Source: Macrobond, AMP

Construction of short-term accommodation could help to alleviate housing shortages but building approvals for short-term accommodation have been trending down since late 2021 and on a 12-month basis are at their lowest levels since 2016 (see the chart below).

Short-term accomodation building approvals

Source: Macrobond, AMP Australia

Impacts of the housing shortage

The clearest evidence of the housing shortage is in the rental market. Annual rental growth is up by 4% according to the consumer price data and around 11% if you look at newly advertised leases. The national vacancy rate is at 0.9 %, its lowest on record (see the chart below). High rental growth will weigh on lower income households, as this group has a higher share of renters and will continue adding to inflation as rents make up a solid 6.2% of the consumer price index basket.

Housing vacancy rates and rental growth

Source: ABS, Macrobond, AMP

Home prices are driven by many factors including housing demand and supply dynamics but also the cost of land, interest rates which impact borrowing capacity and serviceability and macroprudential policy. National home prices fell by 9.1% from April 2022 to February 2023 (a record decline – see the chart below) but have since risen by just over 1%. The housing shortage is playing a role in stabilising home prices. Expectations that the Reserve Bank is close to the end of its rate hiking cycle also appears to be leading households to expect a rebound in prices which is causing some “FOMO” in the market.

National home prices have seen their fatest falls on record

Source: CoreLogic, AMP

Housing affordability is still a big problem in Australia with the household debt-to-income ratio at a record high at 188.5%, well above our global peers (see the chart below). The decline in home prices in this cycle was negative for household wealth but positive for housing affordability. So, housing shortages will add to long-term affordability issues potentially worsening already high debt levels.

Household debt to income ratios

Source: IMF, RBA, AMP

Can government policies help?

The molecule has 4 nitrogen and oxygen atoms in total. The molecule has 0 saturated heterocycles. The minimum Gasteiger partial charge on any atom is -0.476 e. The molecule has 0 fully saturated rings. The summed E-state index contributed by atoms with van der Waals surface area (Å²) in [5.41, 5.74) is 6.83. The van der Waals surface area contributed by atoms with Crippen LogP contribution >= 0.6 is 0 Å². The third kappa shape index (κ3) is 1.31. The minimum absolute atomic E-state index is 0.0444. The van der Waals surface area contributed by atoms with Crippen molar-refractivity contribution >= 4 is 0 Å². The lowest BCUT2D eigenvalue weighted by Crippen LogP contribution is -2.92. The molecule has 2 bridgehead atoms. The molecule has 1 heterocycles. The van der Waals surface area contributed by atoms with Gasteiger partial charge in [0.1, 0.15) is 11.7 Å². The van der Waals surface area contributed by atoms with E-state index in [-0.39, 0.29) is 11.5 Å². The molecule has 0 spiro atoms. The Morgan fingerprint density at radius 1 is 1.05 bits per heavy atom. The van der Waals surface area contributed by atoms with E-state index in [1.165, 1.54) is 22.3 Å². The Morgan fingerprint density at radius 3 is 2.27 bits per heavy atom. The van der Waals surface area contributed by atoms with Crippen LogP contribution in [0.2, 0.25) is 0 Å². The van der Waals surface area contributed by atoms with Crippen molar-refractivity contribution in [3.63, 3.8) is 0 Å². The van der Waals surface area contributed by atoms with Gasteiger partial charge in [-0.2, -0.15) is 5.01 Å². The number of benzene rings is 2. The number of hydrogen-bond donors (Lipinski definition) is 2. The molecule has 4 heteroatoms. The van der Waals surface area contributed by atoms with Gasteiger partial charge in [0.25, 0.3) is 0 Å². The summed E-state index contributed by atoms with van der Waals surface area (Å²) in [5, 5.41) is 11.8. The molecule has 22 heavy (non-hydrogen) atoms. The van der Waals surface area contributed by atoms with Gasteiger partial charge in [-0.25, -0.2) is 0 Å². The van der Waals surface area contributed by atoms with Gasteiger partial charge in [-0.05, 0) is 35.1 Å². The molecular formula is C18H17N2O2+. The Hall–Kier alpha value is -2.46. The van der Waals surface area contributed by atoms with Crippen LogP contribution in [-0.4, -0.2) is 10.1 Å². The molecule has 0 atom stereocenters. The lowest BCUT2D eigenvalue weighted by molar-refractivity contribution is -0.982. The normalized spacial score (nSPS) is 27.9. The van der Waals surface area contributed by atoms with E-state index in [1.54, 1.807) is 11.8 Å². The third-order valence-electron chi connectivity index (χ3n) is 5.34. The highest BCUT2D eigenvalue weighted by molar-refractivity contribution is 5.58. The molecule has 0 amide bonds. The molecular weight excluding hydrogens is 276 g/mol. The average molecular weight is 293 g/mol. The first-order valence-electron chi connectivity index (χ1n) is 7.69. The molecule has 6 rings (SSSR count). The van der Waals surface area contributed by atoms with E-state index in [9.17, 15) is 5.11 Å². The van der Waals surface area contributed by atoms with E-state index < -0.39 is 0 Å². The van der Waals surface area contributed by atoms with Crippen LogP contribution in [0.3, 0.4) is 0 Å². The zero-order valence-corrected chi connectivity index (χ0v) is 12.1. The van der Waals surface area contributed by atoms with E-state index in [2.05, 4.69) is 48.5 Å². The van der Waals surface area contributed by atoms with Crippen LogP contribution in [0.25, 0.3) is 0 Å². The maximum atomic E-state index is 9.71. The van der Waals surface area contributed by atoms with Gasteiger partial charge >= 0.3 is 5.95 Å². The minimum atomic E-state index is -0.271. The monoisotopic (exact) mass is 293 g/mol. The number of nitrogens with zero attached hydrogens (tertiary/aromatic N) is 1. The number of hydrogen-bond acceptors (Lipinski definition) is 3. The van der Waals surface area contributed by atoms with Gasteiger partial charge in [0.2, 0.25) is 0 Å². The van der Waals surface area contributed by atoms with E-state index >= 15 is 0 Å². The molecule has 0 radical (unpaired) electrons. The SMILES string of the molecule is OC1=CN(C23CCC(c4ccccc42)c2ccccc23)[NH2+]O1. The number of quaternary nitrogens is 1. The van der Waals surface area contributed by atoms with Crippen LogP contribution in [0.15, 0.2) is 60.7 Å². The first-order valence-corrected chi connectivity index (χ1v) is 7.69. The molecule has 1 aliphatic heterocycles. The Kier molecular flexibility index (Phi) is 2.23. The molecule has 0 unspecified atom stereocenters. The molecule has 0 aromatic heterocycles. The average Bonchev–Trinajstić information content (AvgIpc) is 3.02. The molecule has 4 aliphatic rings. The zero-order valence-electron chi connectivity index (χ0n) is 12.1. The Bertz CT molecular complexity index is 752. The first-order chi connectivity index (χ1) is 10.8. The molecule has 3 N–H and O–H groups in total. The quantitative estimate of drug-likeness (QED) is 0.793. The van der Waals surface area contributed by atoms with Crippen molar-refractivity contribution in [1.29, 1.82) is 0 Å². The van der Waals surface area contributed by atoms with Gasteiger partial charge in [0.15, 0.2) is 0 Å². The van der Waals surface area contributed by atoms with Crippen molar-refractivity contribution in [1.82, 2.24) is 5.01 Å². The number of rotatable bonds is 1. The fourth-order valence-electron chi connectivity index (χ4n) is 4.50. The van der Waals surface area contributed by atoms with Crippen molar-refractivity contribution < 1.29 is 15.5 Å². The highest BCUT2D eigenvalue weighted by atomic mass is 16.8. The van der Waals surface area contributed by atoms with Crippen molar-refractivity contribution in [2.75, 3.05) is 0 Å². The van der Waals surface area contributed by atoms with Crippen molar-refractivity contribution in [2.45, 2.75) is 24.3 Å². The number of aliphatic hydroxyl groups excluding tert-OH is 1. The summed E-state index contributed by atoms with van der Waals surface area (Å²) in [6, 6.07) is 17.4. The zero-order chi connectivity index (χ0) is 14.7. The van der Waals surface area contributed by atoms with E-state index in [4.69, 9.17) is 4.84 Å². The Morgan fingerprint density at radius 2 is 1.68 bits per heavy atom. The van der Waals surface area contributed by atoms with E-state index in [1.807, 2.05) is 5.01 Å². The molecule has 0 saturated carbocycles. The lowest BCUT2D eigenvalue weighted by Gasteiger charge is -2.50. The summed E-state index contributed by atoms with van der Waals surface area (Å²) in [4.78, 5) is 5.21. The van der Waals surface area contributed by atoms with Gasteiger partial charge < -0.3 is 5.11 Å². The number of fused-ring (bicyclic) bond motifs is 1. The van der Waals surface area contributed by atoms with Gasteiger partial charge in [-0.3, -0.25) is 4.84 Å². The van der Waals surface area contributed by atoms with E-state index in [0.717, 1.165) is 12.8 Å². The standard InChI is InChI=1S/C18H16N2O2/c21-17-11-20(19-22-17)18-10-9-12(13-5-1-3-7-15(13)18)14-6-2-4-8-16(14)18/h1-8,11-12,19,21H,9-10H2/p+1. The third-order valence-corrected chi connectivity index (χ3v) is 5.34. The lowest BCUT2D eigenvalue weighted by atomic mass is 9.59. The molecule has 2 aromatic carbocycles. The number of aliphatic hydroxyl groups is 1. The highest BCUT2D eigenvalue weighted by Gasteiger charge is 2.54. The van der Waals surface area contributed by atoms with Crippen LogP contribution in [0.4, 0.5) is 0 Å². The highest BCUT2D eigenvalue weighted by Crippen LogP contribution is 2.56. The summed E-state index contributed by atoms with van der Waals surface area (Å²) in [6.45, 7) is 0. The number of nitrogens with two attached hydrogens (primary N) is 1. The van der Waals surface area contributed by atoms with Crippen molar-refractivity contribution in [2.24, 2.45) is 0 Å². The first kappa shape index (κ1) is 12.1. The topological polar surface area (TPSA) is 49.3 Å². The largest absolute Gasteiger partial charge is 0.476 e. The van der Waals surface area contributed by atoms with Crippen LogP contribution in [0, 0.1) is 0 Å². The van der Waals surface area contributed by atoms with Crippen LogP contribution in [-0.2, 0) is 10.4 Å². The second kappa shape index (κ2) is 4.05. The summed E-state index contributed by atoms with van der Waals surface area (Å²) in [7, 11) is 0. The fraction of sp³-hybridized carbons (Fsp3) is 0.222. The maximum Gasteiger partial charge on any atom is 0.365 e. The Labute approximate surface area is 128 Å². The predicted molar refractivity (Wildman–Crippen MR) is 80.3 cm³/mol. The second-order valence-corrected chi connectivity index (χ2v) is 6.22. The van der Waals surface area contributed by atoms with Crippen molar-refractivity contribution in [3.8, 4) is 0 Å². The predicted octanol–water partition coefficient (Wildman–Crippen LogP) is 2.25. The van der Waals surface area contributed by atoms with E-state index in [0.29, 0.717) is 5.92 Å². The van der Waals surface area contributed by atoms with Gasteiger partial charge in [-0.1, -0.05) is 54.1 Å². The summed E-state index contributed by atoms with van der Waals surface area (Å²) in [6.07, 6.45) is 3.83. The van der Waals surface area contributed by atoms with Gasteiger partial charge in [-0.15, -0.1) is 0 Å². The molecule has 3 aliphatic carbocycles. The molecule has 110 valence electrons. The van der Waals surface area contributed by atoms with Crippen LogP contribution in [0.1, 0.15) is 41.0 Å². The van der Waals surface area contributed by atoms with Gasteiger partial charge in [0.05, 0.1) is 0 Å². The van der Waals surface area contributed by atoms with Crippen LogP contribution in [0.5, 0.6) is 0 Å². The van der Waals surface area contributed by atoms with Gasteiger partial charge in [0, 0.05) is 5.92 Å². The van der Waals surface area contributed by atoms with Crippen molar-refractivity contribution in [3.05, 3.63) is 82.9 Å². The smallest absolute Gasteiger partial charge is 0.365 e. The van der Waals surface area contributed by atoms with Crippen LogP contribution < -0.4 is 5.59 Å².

The simple answer to the housing shortage is to build more homes. But the government has a big role to play (especially state governments). Solutions to address housing shortages include lifting the availability of greenfield development, building the right infrastructure (especially transport) outside of the major capital cities to alleviate housing affordability issues which are acute across the major capitals, lowering new approval times and moderating community opposition to new development.

The Federal Government announced a new “National Housing Accord” in 2022 with one of the major initiatives to build 1 million well located new homes over 5 years which averages out at 200K new homes/year with the longer-term aim to build more affordable homes and utilise institutional investment (which is currently low in Australia. However, this is mostly notional, as we should already be building this many new homes per year.


Given the current pace of population growth, Australia’s housing shortage will not improve without a lift in housing construction. Given the current challenges in the construction industry and high interest rates the government has a major role to play in lifting development and building more affordable housing if it wants to maintain its migration targets. For now, the rental market is likely to remain very tight which will keep rental inflation elevated.

Source: AMP April 2023